Frequently Asked Questions

Randolph College offers a unique blend of academic rigor, individualized instruction and research, a strong and active Honor System, career-oriented experiential learning, and intercultural experiences. The College's motto Vita abundantior ("the life more abundant") expresses its historical emphasis on the importance of quality education to a full, rich life. Its slogan, "Be An Original," expresses the value of distinction and difference. We have collected and answered frequently asked questions, however, please feel free to call us at 800-745-7692 or 434-947-8100 to ask your questions and discuss the College.


Admissions


Financial Aid

Academics

Life at Randolph



Q: How can I arrange a visit?
A: Information on arranging a visit is available on the Visit Randolph page. You can schedule an individual visit for a campus tour and chat with an Admissions Counselor or come to one of our Open Houses held throughout the year.



Q: How do I apply?
A: You can apply to Randolph through our online application or the Common Application. If you mail a paper application a non-refundable fee of $35 is due. If you submit your application for admission online the application fee is reduced to $35. The application deadline for Early Action I (non-binding) is December 1st. Early Action applicants will be notified of our admission decision within 3 weeks. The Regular Decision applications are due by March 1st. The Admissions Office processes applications on a continuous basis throughout the year. Please visit our Apply for Admission pages for more information.

Q: What kind of grades and test scores do I need in order to be admitted to Randolph?
A: The middle 50 percent of students admitted generally scored between 1050-1250 on the Critical Reading and Math portions of the SAT I. The grade point average for the middle 50 percent of students is between 3.2 and 3.7. Because every student has unique achievements and academic potential, we consider much more than grades and test scores when we evaluate each admission application.



Q: Are there additional requirements for home-schooled students?
A: The application process for home schooled students is virtually identical to the process for students who attend traditional high schools. You must submit a completed application for admission with one recommendation from a teacher or counselor, SAT or ACT scores, and an essay or a graded writing sample. If your home schooling system does not provide an offical transcript, we require that home school students submit the Randolph Official Home School Transcript with the application for admission, and again prior to enrollment to serve as certification of completion of a secondary school education.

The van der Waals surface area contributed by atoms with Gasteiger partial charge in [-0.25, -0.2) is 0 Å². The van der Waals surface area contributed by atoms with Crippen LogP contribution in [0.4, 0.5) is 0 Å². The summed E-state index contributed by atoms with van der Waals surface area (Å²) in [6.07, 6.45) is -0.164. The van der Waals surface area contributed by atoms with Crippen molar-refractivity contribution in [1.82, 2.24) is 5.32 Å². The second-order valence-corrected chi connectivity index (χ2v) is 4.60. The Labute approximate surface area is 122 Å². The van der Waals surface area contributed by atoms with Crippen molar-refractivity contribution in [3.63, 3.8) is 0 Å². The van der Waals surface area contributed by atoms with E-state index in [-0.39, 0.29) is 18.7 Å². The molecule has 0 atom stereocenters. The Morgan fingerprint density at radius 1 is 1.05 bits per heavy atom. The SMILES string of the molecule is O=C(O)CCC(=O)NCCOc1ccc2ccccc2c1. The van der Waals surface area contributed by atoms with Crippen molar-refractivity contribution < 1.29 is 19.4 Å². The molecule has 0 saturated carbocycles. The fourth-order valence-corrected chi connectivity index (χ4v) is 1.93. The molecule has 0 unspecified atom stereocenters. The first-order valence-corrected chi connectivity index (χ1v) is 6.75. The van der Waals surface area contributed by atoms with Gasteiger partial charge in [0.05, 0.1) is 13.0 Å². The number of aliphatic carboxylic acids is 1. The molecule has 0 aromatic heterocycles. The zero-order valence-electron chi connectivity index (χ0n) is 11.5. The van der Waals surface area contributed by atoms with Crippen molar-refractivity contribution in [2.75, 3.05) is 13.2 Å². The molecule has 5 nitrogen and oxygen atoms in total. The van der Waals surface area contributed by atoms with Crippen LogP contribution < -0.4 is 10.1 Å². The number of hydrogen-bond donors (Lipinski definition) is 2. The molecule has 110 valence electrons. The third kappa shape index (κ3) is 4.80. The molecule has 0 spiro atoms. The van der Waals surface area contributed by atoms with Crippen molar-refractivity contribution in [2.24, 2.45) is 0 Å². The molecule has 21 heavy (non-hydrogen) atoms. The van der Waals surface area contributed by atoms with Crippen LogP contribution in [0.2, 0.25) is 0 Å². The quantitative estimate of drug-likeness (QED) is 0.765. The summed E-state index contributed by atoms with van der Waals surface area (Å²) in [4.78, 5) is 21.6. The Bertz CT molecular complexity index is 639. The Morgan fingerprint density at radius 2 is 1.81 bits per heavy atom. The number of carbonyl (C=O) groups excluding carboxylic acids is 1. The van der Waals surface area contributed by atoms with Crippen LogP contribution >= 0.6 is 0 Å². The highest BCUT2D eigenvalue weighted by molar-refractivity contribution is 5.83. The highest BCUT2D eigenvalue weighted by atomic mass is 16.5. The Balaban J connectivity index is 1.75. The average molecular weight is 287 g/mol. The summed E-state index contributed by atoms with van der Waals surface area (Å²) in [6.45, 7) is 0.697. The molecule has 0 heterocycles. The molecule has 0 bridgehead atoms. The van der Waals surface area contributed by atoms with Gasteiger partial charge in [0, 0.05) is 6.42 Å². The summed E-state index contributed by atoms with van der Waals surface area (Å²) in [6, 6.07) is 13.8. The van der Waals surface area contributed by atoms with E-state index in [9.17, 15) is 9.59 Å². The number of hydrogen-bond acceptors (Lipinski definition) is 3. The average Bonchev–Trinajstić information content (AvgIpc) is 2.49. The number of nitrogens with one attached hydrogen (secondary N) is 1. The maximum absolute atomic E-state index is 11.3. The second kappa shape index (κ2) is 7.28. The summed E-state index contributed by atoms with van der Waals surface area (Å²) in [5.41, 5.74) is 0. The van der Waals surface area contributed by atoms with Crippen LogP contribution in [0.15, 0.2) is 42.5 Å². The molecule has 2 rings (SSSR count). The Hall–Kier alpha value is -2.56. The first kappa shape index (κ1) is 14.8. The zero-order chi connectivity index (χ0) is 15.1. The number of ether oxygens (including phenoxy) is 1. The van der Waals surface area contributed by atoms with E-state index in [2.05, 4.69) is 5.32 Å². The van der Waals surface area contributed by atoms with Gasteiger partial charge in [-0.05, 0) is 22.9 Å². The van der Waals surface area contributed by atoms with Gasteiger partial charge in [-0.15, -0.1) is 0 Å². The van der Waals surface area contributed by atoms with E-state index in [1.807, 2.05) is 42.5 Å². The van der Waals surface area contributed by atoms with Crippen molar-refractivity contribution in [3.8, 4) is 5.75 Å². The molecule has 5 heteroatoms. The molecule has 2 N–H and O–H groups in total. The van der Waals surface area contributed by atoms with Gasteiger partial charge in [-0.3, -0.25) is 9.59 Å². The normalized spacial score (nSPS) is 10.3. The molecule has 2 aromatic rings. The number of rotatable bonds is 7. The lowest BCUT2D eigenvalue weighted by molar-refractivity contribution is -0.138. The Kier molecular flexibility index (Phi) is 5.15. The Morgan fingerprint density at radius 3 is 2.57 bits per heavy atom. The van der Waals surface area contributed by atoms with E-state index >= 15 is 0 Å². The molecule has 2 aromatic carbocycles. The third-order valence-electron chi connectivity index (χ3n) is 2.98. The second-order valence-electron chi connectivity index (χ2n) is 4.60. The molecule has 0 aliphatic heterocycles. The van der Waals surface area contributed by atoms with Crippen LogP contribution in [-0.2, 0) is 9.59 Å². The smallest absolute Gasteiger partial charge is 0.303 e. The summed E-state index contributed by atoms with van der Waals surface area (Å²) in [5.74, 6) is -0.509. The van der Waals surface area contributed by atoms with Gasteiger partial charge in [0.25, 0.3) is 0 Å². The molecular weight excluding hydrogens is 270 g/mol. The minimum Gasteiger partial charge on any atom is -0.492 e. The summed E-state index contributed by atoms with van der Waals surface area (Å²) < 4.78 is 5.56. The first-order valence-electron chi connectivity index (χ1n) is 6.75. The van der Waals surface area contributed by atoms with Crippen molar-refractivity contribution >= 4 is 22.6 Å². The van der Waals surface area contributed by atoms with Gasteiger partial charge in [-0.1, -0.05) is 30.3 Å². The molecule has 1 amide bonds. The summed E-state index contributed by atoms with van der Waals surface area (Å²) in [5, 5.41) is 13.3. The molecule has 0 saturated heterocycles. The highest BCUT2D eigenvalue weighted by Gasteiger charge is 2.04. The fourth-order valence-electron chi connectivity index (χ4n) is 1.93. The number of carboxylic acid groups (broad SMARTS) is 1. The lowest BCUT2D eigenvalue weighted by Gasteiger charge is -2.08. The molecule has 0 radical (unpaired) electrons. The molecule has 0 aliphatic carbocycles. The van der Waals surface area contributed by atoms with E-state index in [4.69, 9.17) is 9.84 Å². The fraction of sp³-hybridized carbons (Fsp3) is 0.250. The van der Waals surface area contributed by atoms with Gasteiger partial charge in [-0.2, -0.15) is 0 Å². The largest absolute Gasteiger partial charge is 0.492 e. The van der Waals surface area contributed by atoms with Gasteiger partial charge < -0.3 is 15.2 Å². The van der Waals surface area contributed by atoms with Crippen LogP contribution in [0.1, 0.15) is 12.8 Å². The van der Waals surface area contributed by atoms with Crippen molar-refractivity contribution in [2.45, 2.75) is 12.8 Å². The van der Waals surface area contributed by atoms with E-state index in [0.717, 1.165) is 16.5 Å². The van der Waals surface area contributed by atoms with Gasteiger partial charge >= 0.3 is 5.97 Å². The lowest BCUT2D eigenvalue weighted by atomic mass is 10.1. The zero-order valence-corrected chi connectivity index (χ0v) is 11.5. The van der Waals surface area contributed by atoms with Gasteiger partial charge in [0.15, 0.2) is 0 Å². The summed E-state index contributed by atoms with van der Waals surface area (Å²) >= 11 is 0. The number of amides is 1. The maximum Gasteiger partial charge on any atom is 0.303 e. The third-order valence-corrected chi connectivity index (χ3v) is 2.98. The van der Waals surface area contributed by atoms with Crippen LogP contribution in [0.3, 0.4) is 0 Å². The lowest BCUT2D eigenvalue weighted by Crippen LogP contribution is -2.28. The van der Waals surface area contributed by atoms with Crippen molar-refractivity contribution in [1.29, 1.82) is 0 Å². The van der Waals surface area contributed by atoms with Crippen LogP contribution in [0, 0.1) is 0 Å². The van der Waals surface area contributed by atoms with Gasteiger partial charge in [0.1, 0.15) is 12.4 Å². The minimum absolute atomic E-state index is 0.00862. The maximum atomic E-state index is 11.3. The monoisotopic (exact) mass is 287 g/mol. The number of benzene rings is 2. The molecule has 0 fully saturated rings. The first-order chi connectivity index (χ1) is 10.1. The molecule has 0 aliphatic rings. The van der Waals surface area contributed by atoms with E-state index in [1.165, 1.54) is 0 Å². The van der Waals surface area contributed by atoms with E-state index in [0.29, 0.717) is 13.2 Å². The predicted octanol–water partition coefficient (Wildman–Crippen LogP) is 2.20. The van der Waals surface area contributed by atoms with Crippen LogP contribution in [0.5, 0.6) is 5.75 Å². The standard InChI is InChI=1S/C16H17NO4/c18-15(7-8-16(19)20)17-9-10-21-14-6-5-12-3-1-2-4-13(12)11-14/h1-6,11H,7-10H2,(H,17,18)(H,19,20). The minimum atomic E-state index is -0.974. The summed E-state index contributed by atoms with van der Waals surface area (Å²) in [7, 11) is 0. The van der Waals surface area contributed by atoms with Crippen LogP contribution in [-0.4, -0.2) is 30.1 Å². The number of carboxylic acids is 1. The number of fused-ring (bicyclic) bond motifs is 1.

Q: How much does it cost to attend Randolph?
A: Randolph is more affordable than you might think. Randolph offers a wide range of need based and merit awards each year.


Q: How do I apply for merit scholarships and financial aid ?
A: Most of our students recieve a combination of merit and need-based aid. All applications for admission are reviewed for merit scholarships. No separate scholarship application is required. Scholarships range from $4,000 to full tuition. We encourage all students to apply for financial aid through the Free Application for Federal Student Aid (FAFSA), even those who assume that they are ineligible for assistance because of family income level. The Admissions Committee at Randolph maintains a need-blind admissions policy: your family's financial condition has no bearing on the Committee's decision regarding your application. Our Student Financial Services office (SFS) will be happy to work with your family to help find financial solutions that meet your needs. For more information visit our Costs & Financial Aid pages.

Q: What's the average class size?
A: The average class size is 12 students with a 7 to 1 student to faculty ratio.

Q: What is the core curriculum?
A: In your first two years, you'll have the opportunity to explore a wide variety of disciplines, while acquiring and honing your competencies and skills. Your academic focus in your junior year is on specialization within your chosen major(s). Specialization continues throughout your final year, and the Senior Program serves as the "capstone" for your specialization.


Q: How does advising work at Randolph?
A: The Randolph Plan is your plan to make the most of your college years from orientation to commencement. The Randolph Plan is our advising process -- a process for addressing your short and long range personal, educational, and professional goals.

We will provide you with the resources and guidance that will enable you to map out your college years into a coherent, strategic and uniquely tailored plan. You will work with a faculty advisor and others across the campus using your interests, values and goals as the basis for making decisions about the curricular and cocurricular programs at the College -- the major, minor, course electives, summer/winter jobs, volunteer work, internships, leadership commitments and extracurricular activities.


Q: When do I have to declare a major?
A: You will normally select your major in spring of your sophomore year.



Q: What are some of Randolph's most popular majors?
A: Biology, English, Psychology, Global Studies, Political Science, Business, Economics, and Environmental Science are most popular among our students.

Q: Does Randolph offer pre-med, pre-law or other pre-professional programs?